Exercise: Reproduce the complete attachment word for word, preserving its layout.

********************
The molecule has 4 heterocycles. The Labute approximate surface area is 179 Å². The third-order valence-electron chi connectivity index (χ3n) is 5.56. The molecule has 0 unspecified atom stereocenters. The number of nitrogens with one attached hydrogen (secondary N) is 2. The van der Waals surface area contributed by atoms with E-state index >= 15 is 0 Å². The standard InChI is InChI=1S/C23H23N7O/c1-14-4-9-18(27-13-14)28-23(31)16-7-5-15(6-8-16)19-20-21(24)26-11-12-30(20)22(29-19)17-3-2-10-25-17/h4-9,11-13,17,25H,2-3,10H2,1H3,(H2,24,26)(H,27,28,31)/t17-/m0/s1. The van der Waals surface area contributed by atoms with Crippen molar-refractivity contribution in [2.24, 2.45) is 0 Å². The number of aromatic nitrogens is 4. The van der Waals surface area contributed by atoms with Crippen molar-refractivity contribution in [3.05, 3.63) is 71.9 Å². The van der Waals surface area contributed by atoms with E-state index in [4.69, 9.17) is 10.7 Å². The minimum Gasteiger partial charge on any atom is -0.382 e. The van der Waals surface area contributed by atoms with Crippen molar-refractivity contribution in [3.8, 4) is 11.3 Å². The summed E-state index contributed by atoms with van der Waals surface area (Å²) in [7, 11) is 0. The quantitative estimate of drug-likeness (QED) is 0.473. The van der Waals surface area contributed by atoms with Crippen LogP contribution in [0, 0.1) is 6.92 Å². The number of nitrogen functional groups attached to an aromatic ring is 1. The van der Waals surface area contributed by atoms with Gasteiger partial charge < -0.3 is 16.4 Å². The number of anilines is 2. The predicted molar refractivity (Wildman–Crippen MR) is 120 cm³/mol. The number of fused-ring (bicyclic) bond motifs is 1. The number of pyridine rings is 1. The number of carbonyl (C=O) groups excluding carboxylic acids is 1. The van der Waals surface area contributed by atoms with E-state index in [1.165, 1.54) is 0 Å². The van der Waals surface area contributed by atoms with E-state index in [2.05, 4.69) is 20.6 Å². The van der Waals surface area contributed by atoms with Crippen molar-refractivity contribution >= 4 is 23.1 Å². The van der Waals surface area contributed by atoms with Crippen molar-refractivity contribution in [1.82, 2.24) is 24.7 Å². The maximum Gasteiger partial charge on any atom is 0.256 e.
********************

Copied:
The molecule has 4 heterocycles. The Labute approximate surface area is 179 Å². The third-order valence-electron chi connectivity index (χ3n) is 5.56. The molecule has 0 unspecified atom stereocenters. The number of nitrogens with one attached hydrogen (secondary N) is 2. The van der Waals surface area contributed by atoms with E-state index >= 15 is 0 Å². The standard InChI is InChI=1S/C23H23N7O/c1-14-4-9-18(27-13-14)28-23(31)16-7-5-15(6-8-16)19-20-21(24)26-11-12-30(20)22(29-19)17-3-2-10-25-17/h4-9,11-13,17,25H,2-3,10H2,1H3,(H2,24,26)(H,27,28,31)/t17-/m0/s1. The van der Waals surface area contributed by atoms with Crippen molar-refractivity contribution in [2.24, 2.45) is 0 Å². The number of aromatic nitrogens is 4. The van der Waals surface area contributed by atoms with Crippen molar-refractivity contribution in [3.05, 3.63) is 71.9 Å². The van der Waals surface area contributed by atoms with E-state index in [4.69, 9.17) is 10.7 Å². The minimum Gasteiger partial charge on any atom is -0.382 e. The van der Waals surface area contributed by atoms with Crippen molar-refractivity contribution in [3.8, 4) is 11.3 Å². The summed E-state index contributed by atoms with van der Waals surface area (Å²) in [7, 11) is 0. The quantitative estimate of drug-likeness (QED) is 0.473. The van der Waals surface area contributed by atoms with Crippen LogP contribution in [0, 0.1) is 6.92 Å². The number of nitrogen functional groups attached to an aromatic ring is 1. The van der Waals surface area contributed by atoms with Gasteiger partial charge < -0.3 is 16.4 Å². The number of anilines is 2. The predicted molar refractivity (Wildman–Crippen MR) is 120 cm³/mol. The number of fused-ring (bicyclic) bond motifs is 1. The number of pyridine rings is 1. The number of carbonyl (C=O) groups excluding carboxylic acids is 1. The van der Waals surface area contributed by atoms with E-state index in [1.165, 1.54) is 0 Å². The van der Waals surface area contributed by atoms with E-state index in [2.05, 4.69) is 20.6 Å². The van der Waals surface area contributed by atoms with Crippen molar-refractivity contribution >= 4 is 23.1 Å². The van der Waals surface area contributed by atoms with Crippen molar-refractivity contribution in [1.82, 2.24) is 24.7 Å². The maximum Gasteiger partial charge on any atom is 0.256 e.